By Jared Chausow
By Katie Toth
By Elizabeth Flock
By Albert Samaha
By Anna Merlan
By Jon Campbell
By Jon Campbell
By Albert Samaha
He rejected a new $286 million contract request from the Bloomberg administration and demanded a review. The central issue, he charged, was that, similar to CityTime, the project allows a kind of open-ended spending.
"This type of vague budgeting formula allows outside consultants to bill on an hourly basis and collect exorbitant fees, as in the case of the CityTime project," Liu said. "The program was troubled by findings of poor management and less than satisfactory oversight by the original vendor."
The history of CityTime goes back to 1996 and the Giuliani administration. The goal was to computerize the city's payroll system, which covers close to 160,000 workers. After another bidder dropped out, the contract was awarded to MCI Systemhouse. After two years, Systemhouse came up with a thick, heavily detailed, and comprehensive technical plan, or "scope of work," for the project, and estimated that it would cost $63 million and take five years.
In other words, it wasn't like someone just came up with the $63 million budget on a cocktail napkin. A great deal of thought and work went into it.
The proposal contained detailed deadlines that made clear the contractor felt it was possible to complete the job in five years, plus lists of thousands of pieces of high-tech equipment that needed to be purchased and dozens of deadlines listed in 30-day increments.
Even at $63 million, the contract provided fairly lavish pay rates for the contractors: more than $300 an hour for top managers, more than $200 per hour for mid-level people. Even the word processors would get $80 an hour. (A percentage is, of course, kicked to the company.)
Even taking the cost of inflation into account, if the project took 10 years, the finished product still should have cost only about $84.5 million.
Moreover, the contract contained a key provision that levied money damages for missed deadlines—a standard incentive that was irresponsibly eliminated a few years later.
But Systemhouse was bought by WorldCom and dropped the project, transferring its CityTime unit to a new firm, Paradigm 4.
In 2000, the city decided to add new elements to the plan, chiefly switching to a system with one central Internet server, rather than a separate server in each agency. The second of a dozen contract amendments increased the budget to $73 million.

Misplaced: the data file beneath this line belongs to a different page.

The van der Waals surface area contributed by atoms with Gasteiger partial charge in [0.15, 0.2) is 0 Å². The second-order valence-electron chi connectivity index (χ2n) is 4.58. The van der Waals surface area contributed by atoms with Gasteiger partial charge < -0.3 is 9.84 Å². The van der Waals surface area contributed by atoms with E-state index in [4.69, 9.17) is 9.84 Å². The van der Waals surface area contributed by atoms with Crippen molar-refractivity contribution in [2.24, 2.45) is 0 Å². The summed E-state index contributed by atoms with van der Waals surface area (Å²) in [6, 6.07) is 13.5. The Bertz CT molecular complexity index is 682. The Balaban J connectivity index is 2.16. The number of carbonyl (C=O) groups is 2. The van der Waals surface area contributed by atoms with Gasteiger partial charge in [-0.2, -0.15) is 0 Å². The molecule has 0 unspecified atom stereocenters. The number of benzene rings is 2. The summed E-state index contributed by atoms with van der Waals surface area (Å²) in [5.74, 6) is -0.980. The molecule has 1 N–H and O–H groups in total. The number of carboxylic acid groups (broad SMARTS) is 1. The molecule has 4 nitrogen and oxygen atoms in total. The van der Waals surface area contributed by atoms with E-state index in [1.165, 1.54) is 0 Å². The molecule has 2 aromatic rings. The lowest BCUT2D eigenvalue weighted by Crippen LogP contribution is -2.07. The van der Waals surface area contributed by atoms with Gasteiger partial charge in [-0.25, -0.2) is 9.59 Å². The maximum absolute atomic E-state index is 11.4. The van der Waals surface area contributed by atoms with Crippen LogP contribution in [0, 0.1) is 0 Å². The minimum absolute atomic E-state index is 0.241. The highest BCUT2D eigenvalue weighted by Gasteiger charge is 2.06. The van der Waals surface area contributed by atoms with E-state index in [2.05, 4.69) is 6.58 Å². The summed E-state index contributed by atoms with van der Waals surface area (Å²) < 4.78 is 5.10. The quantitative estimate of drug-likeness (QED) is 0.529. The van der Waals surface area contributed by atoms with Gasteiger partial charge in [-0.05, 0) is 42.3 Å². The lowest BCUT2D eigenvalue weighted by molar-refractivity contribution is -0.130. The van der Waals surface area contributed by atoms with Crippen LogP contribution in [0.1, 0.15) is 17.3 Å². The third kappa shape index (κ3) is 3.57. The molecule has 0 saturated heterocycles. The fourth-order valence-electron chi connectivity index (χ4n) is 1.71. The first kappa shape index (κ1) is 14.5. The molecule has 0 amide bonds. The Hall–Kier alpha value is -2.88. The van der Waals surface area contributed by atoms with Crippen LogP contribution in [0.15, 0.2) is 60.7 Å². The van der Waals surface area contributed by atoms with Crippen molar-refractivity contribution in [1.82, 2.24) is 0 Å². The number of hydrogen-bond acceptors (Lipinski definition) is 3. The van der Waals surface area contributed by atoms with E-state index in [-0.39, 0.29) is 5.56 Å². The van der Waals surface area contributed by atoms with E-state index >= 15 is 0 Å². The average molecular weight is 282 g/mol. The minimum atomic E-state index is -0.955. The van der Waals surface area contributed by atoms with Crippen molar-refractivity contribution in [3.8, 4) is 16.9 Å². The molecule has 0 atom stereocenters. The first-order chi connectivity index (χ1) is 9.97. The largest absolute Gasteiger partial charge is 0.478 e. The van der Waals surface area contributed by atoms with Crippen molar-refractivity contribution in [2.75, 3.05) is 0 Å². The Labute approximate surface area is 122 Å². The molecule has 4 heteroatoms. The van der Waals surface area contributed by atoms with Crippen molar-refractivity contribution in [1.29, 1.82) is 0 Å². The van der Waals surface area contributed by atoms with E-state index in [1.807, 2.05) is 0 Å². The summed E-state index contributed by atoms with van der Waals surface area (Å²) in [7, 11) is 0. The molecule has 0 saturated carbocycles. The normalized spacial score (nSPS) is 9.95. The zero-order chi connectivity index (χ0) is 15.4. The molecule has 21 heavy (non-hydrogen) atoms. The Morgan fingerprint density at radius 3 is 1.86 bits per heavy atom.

The following year, the city hired Mazer's firm, Spherion, to do something called "quality assurance"—essentially to keep an eye on the project. That contract started at a cost of $3.4 million. Since then, it has been changed a dozen times and has ballooned to $51 million. As the Mazer indictment suggests, not only were they not watching the contractor, no one was watching the watchers.
For some reason, the contract was changed after five months to drop a requirement that Spherion examine and approve each piece of the project. As a result, the last record of such a review dates back to 2001, the comptroller's audit says.
Spherion was also supposed to supply regular summaries of the project's progress. The comptroller could not find any such summaries after 2001.
About a year later, the role of project manager was added to Spherion's contract. That meant that the auditor was now also involved in managing the project, according to the 2010 comptroller's audit—a clear conflict of interest.
By the time Mayor Bloomberg was elected, Paradigm 4 was out of the picture and SAIC had taken over the project. When the contractors changed, critics have said, the council should have had a chance to review it. There was no such review. SAIC was selected without competitive bidding.
And in a critical, and ultimately unfortunate, move, the contract was changed from one that levied penalties for failure to hit milestones to a more open-ended method of monthly payments based on hours worked. Ironically, the move was supposed to "streamline" the process. It caused the opposite effect, giving the contractor no incentive to make deadlines.
SAIC has won many millions in government contracts over the years, but it has also racked up its share of fines. In 1995, the company paid a $2.5 million fine for defrauding the government over a computer system for jet fighters. In 1998, the company paid a $1.1 million fine to the Defense Department.
A group of former employees accused the firm of retaliating against them for complaining about questionable billing practices on another job.
In January 2002, perhaps true to form, SAIC officials had the brilliant idea of trying to hire the city official overseeing them, Richard Valcich. In a letter uncovered from the city comptroller's office, Valcich expressed his dismay at the overture, published reports said.
Valcich said he was sorry "if I seemed rude and abruptly shortened your discussion on a future post city-employment position with SAIC." He added: "It is inappropriate to discuss any post employment with a company that I do business with."
By November 2002, another amendment made more changes to the project, and the approved cost rose again from $115 million.
Meanwhile, things between Valcich and SAIC weren't going so well. In what should have been an enormous red flag to the comptroller and the mayor, Valcich slammed SAIC's job performance in a February 19, 2003, letter released by the comptroller's office.